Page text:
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Are certain includes/excludes permanent?


If you modify an include/exclude statement, or anything that affects whether some file or directory is being ignored on the backups, and then you later remove the statement, or you modify it so that the file(s) is no longer being excluded (according to the statement), then will TSM go back and capture anything that was previously being skipped, regardless of the modtime or ctime (change of status time) of the affected data?

For example, if file a.txt has a modtime of 2020-01-30 22:00:00 EST, and the directory it lives under is being excluded, and then on 2020-02-15, you change the statement, or remove it so that it would now normally get hit, then does TSM see that? Or does it instead see that the file's modtime (or ctime for that matter) is not newer than the last time it ran and thus it continues skipping it?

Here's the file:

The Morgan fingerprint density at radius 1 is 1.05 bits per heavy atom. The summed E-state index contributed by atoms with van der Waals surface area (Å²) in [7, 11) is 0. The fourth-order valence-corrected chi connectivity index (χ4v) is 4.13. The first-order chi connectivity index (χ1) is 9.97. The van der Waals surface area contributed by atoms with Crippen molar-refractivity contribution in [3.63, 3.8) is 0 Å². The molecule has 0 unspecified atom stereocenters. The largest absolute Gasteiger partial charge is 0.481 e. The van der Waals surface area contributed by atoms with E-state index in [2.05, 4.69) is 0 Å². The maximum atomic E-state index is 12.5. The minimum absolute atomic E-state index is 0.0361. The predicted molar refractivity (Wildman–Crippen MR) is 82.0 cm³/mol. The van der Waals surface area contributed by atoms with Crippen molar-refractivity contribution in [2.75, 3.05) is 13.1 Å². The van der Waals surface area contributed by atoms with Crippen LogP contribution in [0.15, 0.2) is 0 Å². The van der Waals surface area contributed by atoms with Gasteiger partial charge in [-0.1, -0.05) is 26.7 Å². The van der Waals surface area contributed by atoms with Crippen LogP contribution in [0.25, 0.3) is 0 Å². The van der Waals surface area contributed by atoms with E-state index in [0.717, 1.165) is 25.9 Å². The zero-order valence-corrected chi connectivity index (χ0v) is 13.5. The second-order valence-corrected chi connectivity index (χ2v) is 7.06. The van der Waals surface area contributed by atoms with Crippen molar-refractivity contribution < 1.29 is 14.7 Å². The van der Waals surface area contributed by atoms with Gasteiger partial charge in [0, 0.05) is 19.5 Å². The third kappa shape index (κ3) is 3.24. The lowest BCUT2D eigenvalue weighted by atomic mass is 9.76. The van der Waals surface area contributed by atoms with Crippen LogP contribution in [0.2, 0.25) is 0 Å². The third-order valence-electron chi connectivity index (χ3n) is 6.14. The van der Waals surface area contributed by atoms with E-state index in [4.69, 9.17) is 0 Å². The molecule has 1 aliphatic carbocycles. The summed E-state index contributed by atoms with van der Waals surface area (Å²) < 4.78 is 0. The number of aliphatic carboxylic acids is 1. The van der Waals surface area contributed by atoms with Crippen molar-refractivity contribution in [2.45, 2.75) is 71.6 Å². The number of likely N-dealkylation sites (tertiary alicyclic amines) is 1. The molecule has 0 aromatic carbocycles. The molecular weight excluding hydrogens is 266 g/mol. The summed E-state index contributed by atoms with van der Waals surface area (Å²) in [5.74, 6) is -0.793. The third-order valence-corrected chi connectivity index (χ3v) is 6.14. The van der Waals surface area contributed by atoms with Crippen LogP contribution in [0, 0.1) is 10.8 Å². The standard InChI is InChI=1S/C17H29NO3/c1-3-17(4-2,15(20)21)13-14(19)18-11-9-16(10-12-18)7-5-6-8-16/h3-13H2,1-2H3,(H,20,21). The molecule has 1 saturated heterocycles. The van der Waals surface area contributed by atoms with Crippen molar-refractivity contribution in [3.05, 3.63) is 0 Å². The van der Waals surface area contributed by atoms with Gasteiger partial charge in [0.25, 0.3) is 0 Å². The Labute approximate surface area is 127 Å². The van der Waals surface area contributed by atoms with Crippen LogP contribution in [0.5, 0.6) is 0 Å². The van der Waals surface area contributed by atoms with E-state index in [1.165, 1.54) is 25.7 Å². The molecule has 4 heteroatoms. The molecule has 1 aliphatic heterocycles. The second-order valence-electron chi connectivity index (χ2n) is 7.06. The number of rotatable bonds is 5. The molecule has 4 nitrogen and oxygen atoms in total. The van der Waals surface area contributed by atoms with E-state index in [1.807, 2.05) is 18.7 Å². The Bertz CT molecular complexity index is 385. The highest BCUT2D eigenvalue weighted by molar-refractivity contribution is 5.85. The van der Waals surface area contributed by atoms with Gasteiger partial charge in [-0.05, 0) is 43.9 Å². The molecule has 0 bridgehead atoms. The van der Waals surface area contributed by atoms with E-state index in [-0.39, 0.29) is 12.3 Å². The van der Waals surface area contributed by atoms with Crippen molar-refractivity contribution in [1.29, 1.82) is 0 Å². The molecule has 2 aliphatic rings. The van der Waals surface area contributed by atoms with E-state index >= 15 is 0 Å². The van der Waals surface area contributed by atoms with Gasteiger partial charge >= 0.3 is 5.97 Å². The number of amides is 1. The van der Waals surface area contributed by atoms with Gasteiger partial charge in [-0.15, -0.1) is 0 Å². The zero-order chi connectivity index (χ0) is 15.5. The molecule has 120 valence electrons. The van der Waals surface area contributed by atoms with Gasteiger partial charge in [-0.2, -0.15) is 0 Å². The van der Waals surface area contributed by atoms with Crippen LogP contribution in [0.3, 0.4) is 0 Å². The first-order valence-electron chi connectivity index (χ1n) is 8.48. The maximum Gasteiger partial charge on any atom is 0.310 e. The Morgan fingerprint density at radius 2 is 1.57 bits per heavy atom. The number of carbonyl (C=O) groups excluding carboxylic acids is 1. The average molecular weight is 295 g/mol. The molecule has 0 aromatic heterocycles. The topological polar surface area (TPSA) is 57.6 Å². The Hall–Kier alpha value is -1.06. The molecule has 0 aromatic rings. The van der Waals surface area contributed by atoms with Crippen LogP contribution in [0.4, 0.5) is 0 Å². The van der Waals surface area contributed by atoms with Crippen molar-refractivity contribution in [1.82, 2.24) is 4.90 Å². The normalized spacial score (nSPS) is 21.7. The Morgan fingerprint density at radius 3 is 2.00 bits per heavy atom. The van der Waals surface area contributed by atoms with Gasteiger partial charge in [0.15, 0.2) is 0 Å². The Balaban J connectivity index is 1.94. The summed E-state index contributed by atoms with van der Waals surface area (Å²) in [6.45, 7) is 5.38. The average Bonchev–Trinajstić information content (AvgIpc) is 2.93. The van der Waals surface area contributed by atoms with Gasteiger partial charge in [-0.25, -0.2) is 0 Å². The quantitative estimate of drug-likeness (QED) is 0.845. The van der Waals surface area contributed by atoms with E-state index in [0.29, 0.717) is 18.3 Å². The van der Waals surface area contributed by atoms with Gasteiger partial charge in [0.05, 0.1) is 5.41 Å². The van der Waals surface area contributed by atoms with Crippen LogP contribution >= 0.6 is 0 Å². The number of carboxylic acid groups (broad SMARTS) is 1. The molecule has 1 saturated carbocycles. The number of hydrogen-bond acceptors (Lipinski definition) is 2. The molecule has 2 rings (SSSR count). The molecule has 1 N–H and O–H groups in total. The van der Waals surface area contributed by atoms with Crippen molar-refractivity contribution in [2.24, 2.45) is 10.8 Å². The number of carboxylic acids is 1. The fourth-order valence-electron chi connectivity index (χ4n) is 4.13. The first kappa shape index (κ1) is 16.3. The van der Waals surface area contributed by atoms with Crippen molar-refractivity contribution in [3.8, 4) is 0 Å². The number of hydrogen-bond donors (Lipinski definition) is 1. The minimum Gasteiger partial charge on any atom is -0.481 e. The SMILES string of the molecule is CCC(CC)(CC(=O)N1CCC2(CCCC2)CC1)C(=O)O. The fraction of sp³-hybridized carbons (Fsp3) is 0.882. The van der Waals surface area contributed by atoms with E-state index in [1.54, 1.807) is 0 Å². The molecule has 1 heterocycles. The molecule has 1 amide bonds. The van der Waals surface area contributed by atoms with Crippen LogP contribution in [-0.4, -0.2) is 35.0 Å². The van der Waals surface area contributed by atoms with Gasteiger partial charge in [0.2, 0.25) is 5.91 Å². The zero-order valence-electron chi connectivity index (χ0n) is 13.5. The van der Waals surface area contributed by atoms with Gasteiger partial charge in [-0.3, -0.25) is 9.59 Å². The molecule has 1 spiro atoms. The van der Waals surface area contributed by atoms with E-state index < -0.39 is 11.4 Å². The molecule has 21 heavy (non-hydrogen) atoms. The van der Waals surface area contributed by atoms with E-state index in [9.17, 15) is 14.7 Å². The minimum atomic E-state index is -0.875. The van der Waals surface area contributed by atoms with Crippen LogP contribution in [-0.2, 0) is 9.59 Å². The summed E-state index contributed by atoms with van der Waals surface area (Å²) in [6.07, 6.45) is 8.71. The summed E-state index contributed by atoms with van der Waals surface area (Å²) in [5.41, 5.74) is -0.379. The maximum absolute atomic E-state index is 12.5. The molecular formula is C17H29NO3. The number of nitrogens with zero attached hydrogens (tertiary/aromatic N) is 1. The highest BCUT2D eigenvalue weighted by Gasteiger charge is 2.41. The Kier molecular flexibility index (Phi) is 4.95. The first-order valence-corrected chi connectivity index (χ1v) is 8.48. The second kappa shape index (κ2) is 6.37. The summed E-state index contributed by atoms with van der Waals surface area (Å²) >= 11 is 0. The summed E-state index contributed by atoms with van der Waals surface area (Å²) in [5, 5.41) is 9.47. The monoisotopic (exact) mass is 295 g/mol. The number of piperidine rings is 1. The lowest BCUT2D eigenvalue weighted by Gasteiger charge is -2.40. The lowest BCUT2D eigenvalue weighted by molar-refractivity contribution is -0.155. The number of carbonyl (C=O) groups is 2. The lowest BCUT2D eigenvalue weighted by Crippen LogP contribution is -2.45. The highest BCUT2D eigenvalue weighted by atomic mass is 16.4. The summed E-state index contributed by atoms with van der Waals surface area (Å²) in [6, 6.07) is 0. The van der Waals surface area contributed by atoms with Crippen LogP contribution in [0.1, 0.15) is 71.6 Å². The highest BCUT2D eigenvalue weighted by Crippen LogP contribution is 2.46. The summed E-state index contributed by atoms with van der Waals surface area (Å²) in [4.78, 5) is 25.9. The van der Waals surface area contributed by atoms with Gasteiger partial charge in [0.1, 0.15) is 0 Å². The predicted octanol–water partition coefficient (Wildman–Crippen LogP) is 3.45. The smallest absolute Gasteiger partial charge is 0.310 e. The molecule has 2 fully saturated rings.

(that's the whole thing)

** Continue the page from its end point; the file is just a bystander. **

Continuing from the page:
I'm thinking that it would check its database, see that it doesn't have the file, or maybe it does, but the version is from a different (older) date) and back it up regardless. Or maybe my understanding is way off here.

Are there any pitfalls here? Are includes/excludes and their ilk (including domain statements) ever absolute or irreversible once they've been created, and a backup has been run? If so, do you then have to run another full (or selective) backuo on the affected file system or path or do something to reset it?


Thanks, all. So once the 'exlude' statement goes away, or no longer applies, the affected data that was formerly under the evil spell of the wizard will now wake up from its slumber and get backed up just like it was yesterday, and the kingdom is safe again. I hope. Ha.

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The Spectrum Protect TLA (Three-Letter Acronym): ISP or something else?

  • Every product needs a TLA, Let's call it ISP (IBM Spectrum Protect).

    Votes: 18 18.6%
  • Keep using TSM for Spectrum Protect.

    Votes: 59 60.8%
  • Let's be formal and just say Spectrum Protect

    Votes: 12 12.4%
  • Other (please comement)

    Votes: 8 8.2%

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